San Francisco officials will face the same difficulties (assuming the ordinance passes) that the Canadian judge who issued the gag order encountered. How will San Francisco regulate a blog hosted in say, Canada posting information about a municipal candidate? Part of the problem is that the Internet was designed to provide multiple pathways to information. (It was originally designed as a nuclear-war resistant architecture) As the logical and physical infrastructure grows those pathways multiply. Any serious attempt to control information flows on the Internet will effectively require a redesign so that it can be throttled, the very thing it was intended to prevent. Although they are not strictly comparable, the Internet has become, along with that other military invention, GPS, too valuable to cripple. Entire businesses worth hundreds of billions are now critically dependent on existing Internet protocols and any really effective controls will come at a very high cost.
No one escapes the long arm and eye of the pajamahadeen. No one. Bwahahaha!
The fact that they have to discuss a major issue affecting their own government over here because it would be illegal to do so over there puts the lie to any claim that Canada is a free country. Socialism enslaves.
Bump, accurate observation.
No country is truely free. But Canada has opted to have even less freedom by restricting freedom of speech.
It may not happen this time, but you just watch:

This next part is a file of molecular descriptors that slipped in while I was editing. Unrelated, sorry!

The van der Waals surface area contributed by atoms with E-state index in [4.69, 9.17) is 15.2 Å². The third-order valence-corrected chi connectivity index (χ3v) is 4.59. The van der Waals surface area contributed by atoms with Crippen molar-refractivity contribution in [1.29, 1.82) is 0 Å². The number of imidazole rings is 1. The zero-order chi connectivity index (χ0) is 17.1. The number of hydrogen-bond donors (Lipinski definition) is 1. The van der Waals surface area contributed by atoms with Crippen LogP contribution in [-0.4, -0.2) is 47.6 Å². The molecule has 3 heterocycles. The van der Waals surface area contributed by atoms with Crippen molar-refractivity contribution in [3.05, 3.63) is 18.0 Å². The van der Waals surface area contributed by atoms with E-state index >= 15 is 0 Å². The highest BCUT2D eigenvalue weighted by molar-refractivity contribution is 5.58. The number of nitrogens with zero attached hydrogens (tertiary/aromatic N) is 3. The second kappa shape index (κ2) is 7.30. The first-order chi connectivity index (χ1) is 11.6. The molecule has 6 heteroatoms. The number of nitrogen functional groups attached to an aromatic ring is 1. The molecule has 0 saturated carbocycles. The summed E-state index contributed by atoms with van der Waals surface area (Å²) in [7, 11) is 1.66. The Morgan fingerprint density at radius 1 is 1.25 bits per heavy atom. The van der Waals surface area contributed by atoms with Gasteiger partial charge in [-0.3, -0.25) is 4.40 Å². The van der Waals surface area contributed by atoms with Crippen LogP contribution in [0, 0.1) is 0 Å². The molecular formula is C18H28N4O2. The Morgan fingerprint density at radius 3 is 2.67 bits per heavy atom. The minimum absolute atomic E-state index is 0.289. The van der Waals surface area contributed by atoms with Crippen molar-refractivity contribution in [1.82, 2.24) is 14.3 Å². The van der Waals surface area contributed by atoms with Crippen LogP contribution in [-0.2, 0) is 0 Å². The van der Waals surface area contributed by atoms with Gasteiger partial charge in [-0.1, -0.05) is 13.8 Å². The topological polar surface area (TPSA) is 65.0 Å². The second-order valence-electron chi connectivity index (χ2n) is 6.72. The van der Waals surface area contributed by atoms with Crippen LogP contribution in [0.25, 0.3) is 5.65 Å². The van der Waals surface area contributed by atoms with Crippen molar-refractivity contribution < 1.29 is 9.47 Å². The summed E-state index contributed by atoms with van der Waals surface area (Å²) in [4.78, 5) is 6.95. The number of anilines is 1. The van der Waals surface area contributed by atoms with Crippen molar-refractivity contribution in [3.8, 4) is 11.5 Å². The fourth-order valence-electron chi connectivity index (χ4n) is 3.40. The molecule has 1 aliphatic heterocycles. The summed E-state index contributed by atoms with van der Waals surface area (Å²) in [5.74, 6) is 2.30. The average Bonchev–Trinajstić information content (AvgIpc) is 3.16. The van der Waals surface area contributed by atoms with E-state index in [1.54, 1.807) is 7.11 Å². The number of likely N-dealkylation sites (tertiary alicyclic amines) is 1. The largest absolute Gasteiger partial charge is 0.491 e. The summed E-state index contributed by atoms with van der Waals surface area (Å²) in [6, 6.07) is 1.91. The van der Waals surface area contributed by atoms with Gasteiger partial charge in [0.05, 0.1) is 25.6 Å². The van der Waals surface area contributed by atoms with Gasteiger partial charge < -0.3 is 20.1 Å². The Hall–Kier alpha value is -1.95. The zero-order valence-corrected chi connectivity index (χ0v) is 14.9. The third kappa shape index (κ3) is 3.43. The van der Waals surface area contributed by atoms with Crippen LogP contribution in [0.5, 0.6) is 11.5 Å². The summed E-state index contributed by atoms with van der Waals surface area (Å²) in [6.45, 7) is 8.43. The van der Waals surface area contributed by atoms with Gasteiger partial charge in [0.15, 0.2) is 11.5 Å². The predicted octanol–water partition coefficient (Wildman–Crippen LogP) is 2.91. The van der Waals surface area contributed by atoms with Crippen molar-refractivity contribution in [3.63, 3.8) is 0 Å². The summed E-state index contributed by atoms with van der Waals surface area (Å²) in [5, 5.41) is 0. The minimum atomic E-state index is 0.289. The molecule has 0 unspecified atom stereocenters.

At some point in the future (and this would likely happen if the corrupt Liberals are still in power) when a 'gag order' or 'publication ban' is in place, Canadian ISPs may be directed to block websites like FR or other American websites/blogs/news resources in order to enforce whatever ban is in effect.
There are not that many major Canadian ISPs (compared to the US), and they don't want to incur the wrath of their imperial masters in Ottawa.
Sounds like Canada's subjects need a 'first amendment' -- then maybe they can become Canada's citizens.
... the Pajamahadeen?!!
That is precisely why this - place, for want of a better word - must be defended, fiercely if necessary, for the attacks on it will increase in their desperation as those who would protect corruption realize that their game is threatened.
The San Francisco ordinance is only the beginning. China has suggested that the UN be given control of the Internet. Mainstream journalists in the United States have suggested it be "regulated." I would look for such demands from an insanely regulation-happy EU.
They must be refused. This is not chaos, this is not anarchy, this is FREEDOM.
They would need a 2nd amendment to keep the 1st.
Internet2 is already in the pipeline. Bigger, faster, etc. The powers that think they matter can't win.
>>>> As a practical matter, there is not a judge in the world that can realistically enforce a gag order unless he can a) prevent the source leak or b) force compliance on all continents and seas of the planet earth.>>>>
The present discussion aside, the above quote is EXACTLY why the UN should NEVER be allowed to control the internet, not even as to their current attempt to control who gets URLs.
Thanks for posting this, Prairie. Good work!